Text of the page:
Ernesto Bertarelli, Co-Chair of the Bertarelli Foundation, commented:

“The implications of successful gene therapy are profound and we are delighted to be associated with this study program.  These findings mark a defining moment in the way we understand, and can ultimately challenge, the burden of deafness in humans.   The results are testament to the immense dedication of the research team and their commitment to bringing best-in-class science ever closer to real-world application.”

2015 Bertarelli Symposium on Translational Neuroscience

Making the impossible possible

The 2015 Bertarelli Symposium on Translational Neuroscience and Neuroengineering was held today, Friday April 17th, at Campus Biotech, Geneva.

The Symposium brings together scientists from Harvard Medical School (HMS) and the École polytechnique fédérale de Lausanne (EPFL) to discuss the work that they undertake collaboratively as part of the transatlantic research programme of the same name. The aim of the Bertarelli Programme is to “bridge the existing gap between basic and translational neuroscience”.  It does this by supporting basic and clinical research oriented towards translational opportunities, by creating stronger ties among scientists, engineers and clinicians, and by training the next generation of leaders in the field.

Opened by Professor John Donoghue, Director of the Wyss Center at Campus, the 2015 Symposium was structured around three major themes: rehabilitation and robotics; hearing; and vision. There was also a fascinating analysis of the dynamics of brain networks in children with autism, led by Proessor André van der Kouwe and Professory Dimitri Van De Ville.

The morning session’s focus on rehabilitation and robotics saw Professors Silvestro Micera and Robert Howe update the audience on the remarkable progress being made in terms of robotic hands. This progress is both in terms of their mechanics, their means of sensing the environment to which they respond, the control they can now give, and, crucially, the characterisation of sensation that, through the use of implant electrodes, is now possible.

In the first afternoon session, attention turned to the research being done into both the diagnosis and treatment of hearing loss, a medical need that it is both undeniable and, as the audience heard, drastically misunderstood in terms of its scale, both now and in the future. Work being done in this area by the HMS and EPFL teams includes optical techniques for diagnosis and therapy, auditory brainstem implants, and gene therapy in mouse models of human deafness.

Closing the Bertarelli Symposium was the session on vision, opened by Professor Diego Ghezzi who spoke about neuroengineering approaches to vision restoration. Professor Ghezzi was followed by Professors Matthias Lütolf, Michael Young and Yvan Arsenijevic whose work, incredible as it may seem, is focused on tissue engineering the macula. Finally, Professor Thomas Wolfensberger, gave his keynote lecture, Vision Without Light: From Wacky Experiments to Current Clinical Applications of Retinal Implants.

The guiding principle of the Bertarelli Programme is collaboration and the breaking down of borders between disciplines, academic institutions and countries. The Bertarelli Symposium is the defining expression of this principle, bringing together a community of scientists and engineers to share knowledge, to hear about the work being done and to learn about the exceptional progress being made towards outcomes that are truly transformative for people’s lives.

Bertarelli Foundation research grants at Harvard and EPFL will tackle sensory disorders

The Bertarelli Program in Translational Neuroscience and Neuroengineering, a collaborative program between Harvard Medical School and the École Polytechnique Fédérale de Lausanne (EPFL) in Switzerland, has announced a new set of grants worth $3.6 million for five research projects. This is a further strengthening of the partnership between Harvard and Swiss scientists begun in 2010.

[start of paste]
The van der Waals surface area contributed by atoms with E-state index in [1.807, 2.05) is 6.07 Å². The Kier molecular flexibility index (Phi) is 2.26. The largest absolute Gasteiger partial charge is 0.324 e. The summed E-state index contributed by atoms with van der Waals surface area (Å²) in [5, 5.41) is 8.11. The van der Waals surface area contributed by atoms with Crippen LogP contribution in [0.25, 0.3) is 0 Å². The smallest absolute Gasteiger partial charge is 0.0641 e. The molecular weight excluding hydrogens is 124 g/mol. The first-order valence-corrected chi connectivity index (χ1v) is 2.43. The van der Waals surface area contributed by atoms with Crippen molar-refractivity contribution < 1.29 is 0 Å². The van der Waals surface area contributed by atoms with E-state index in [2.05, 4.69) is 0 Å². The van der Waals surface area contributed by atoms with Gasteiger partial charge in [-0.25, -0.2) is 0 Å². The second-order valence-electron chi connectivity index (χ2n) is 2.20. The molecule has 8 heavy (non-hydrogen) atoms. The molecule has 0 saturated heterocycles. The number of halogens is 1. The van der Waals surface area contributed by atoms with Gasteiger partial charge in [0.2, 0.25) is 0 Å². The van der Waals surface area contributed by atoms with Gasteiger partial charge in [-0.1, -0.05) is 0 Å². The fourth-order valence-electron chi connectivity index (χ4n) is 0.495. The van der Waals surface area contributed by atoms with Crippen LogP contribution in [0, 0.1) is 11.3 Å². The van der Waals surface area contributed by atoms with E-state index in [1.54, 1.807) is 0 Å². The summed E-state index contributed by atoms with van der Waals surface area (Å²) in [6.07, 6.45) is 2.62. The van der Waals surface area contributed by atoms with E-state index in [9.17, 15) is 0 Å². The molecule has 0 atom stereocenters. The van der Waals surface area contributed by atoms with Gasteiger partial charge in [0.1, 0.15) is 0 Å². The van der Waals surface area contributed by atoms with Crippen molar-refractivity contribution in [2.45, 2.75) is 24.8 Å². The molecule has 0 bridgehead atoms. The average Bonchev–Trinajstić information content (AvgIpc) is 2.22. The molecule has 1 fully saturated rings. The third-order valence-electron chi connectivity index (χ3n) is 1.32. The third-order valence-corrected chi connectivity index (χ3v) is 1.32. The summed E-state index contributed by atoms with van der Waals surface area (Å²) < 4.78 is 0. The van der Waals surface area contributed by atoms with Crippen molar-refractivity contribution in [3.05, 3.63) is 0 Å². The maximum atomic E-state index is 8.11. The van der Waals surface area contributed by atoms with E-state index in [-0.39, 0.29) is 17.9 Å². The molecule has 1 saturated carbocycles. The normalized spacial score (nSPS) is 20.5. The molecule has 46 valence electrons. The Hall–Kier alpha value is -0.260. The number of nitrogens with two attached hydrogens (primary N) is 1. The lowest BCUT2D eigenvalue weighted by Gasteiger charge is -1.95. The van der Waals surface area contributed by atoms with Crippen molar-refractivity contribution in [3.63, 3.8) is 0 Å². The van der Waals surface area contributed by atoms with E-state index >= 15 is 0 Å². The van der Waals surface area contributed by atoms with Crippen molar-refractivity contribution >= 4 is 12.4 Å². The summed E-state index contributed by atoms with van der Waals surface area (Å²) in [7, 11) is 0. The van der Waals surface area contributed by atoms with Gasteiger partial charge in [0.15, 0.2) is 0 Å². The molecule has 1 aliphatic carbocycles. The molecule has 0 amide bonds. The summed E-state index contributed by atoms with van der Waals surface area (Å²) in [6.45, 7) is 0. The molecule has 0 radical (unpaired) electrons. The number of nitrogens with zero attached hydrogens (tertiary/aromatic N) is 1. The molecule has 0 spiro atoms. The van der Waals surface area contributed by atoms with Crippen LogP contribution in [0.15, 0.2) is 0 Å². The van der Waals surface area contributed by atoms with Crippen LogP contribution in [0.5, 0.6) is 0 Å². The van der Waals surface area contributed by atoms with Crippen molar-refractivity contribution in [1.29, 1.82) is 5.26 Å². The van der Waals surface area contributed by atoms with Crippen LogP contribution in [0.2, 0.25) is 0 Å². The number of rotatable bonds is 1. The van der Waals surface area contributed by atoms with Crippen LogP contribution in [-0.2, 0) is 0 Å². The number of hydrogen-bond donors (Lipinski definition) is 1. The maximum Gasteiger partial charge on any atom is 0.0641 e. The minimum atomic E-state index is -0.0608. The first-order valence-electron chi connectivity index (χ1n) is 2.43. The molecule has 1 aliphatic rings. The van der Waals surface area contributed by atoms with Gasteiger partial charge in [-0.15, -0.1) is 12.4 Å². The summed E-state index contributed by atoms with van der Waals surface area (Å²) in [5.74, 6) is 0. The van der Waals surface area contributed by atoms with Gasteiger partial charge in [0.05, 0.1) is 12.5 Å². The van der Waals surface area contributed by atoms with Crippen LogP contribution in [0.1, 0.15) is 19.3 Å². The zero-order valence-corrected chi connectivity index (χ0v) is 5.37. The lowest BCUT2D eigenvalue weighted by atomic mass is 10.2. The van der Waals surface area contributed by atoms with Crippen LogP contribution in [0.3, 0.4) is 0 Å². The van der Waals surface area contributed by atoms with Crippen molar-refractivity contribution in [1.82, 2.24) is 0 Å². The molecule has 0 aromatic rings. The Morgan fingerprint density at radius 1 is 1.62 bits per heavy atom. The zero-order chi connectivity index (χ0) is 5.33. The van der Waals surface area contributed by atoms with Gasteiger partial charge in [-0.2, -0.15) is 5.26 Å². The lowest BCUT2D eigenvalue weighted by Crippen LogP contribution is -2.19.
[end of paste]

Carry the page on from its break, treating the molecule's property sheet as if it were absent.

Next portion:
Three of the five projects will pursue new methods to diagnose and treat hearing loss. A fourth project focuses on the dynamics of brain networks in children with autism, and the fifth on cell transplantation strategies that could reverse certain forms of blindness.

The research projects were all selected for their scientific quality, the novelty of the approach proposed and the potential for genuine clinical impact. Three of the research projects are a continuation of the successful research projects from the Bertarelli Program, focusing on novel approaches to understanding or treating sensory disorders.

Commenting on the new research, Ernesto Bertarelli, Co-Chairman of the Bertarelli Foundation, said:

“When my family and I had the vision for this program, it was based upon bringing together scientists and medical specialists from different disciplines and countries to really push the boundaries of neuroscience and neuroengineering, creating a melting-pot of different talents, passions and visions united by a commitment to find ground-breaking ways to treat people and to make their lives better. What has been achieved since 2011 is highly encouraging. What might be achieved with these new research projects is just as exciting.”

To promote collaborations between US and Swiss based scientists as well as between neuroscientists and engineers, the funding conditions stipulate that each project be an equal collaboration between Harvard and at EPFL. This incentivises researchers to to find new collaborators with complementary skills. This in turn led to new interdisciplinary projects that combined technologies and approaches in novel ways.

Jeffrey S. Flier, Dean of Harvard Medical School commented:

“We are delighted at the continued generosity of the Bertarelli Foundation.  This type of forward-thinking support is exactly what’s needed to help us continue to unravel the profound complexities of the human brain.”

David Corey, HMS professor of neurobiology and Director of the Bertarelli Program for Harvard Medical School, said,

“The past 40 years of basic research in neuroscience have produced an extraordinary understanding of how the brain works, and how it can malfunction in neurological and psychiatric disease. We are now at a point where we can use this understanding to treat these devastating diseases. The Bertarelli Program in Translational Neuroscience and Neuroengineering combines basic neuroscience with the technology and problem-solving focus of engineering to accelerate the delivery of new treatments to the clinic. The tremendous success of the first round of projects has amply validated the vision of the Bertarelli Foundation in creating this unique collaborative program.”